The fundamental strategy to address the challenges to primary care infrastructure and practice is the concept of Health Extension as a community-based, state-wide, but university-linked network of agents that can assist primary care practices with the best evidence-based practices to support the provision of quality care and practice transformation. These resources are important for the transformation process since many practices do not have the capacity nor could they afford to develop and support these developmental milestones on their own.

The Movement toward Patient-Centered Medical Home

The movement towards Patient-Centered Medical Homes (PCMHs) is a growing national expectation of primary care practices. Practices are expected to ensure that each patient receives continuous care from a clinician; that each clinician takes the lead when referring the patient to specialists; that each practice make meaningful use of electronic health records; and that every patient and family actively participates in their own care. However, aside from federal support for adopting electronic health records and implementing their meaningful use, most primary care practices will not receive external funding to implement other vital components of healthcare reform including the transformation to PCMH. They will need assistance in reallocating existing scarce resources to implement needed change; in finding relevant primary care demonstrations conducted elsewhere; and guidance on how they can adapt different aspects of successful models in their own practice.

Health extension is an established, unique, replicable model addressing priority community health problems with resources from universities and agencies. Health Extension is a method of helping primary care practices overcome barriers to transformation by sharing common resources. It connects resources of the academic health center, public health and other state agencies, to a state’s rural, minority, and underserved communities that depend on primary care practices for immediate access to health care.

PCMH- What’s in it for small practices?

The majority of primary care practitioners work in small or moderate sized practices (10 or less primary care providers). Adoption of a PCMH is difficult for many small, independent primary care sites that are often isolated from one another and in turn are further isolated from specialty and support services required for comprehensive care of various and complex conditions. Health extension offers an opportunity to share resources across practices and geographic distances and to help small practices meet their functional requirements as medical homes.

Supporting Readiness for Change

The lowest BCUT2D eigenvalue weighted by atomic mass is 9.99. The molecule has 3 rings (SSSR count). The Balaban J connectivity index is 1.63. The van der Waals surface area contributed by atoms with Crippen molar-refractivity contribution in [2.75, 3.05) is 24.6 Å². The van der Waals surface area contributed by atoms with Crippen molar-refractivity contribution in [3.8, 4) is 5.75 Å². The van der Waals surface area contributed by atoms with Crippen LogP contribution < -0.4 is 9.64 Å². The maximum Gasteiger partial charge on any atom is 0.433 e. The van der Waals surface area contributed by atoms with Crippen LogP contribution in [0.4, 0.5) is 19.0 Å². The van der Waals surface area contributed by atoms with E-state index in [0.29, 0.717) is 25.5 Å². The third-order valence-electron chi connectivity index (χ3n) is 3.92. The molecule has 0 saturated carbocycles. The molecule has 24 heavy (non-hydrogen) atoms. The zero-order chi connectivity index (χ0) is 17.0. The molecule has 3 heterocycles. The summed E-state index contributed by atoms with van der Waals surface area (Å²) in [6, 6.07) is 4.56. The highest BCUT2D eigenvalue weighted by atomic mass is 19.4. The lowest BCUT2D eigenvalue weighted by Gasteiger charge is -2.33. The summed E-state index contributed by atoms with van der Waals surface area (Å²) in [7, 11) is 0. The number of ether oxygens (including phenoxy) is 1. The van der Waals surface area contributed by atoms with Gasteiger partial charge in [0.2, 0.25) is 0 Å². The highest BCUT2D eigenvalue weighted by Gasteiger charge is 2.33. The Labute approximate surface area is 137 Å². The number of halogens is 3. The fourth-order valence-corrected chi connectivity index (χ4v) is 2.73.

Improving health and health educational/health delivery systems involve both technical and adaptive change, and their related challenges. Teasing out the adaptive side of institutional change requires looking at the institution as a complex human system. Nationwide, we are currently caught in the gap between early findings of the challenges around readiness for change and adaptive reserve, and the emergence of tools to assess and plan strategies for building the adaptive reserve necessary to tolerate the discomfort and disruption that comes with improvement.

“Patient- and Family-Centered Care Organizational Self-Assessment Tool”

“Seven Leadership Leverage Points”

“Execution of Strategic Improvement Initiatives”

Many organizations offer models assessing primary care practice readiness for change toward PCMH. One of the most organized is from Transformed, a subsidiary of the American Academy of Family Physicians. The components of the Transformed model include an on-line assessment applicable for clinical staff, office staff, and residency programs; a transformation package specially designed for small practices; medical home facilitation offering an on-site practice facilitator; a baseline practice assessment via surveys, interviews, phone conversations and e-mail communications with key practice staff.

Group Health Cooperative offers an Assessment of Chronic Illness Care tool. The survey helps systems and provider practices move toward the “state-of-the-art” in managing chronic illness. The results can help clinic teams identify areas for improvement. Click on the image below to access the assessment.

“Assessment of Chronic Illness Care”


Building Capacity for Technical & Adaptive Change

Strengthened primary care regarding its quality and its service to community health is of vital interest to our society. It is especially the case in the current environment where resources are increasingly constrained, the supply of primary care physicians and providers cannot meet the demand for those seeking a medical home. So it is imperative that, as an effective way to build capacity, many parallel, poorly communicating systems of health care come together and coordinate their efforts, thereby providing a more efficient, more effective health system with less duplication of services and less neglect of important health needs of our patients and their communities. Health extension can draw upon and pull together the following organizations:

Professional Organizations (state and national medical societies; AAFP; APA; ACP: Primary Care Organization; I.H.S.; VA)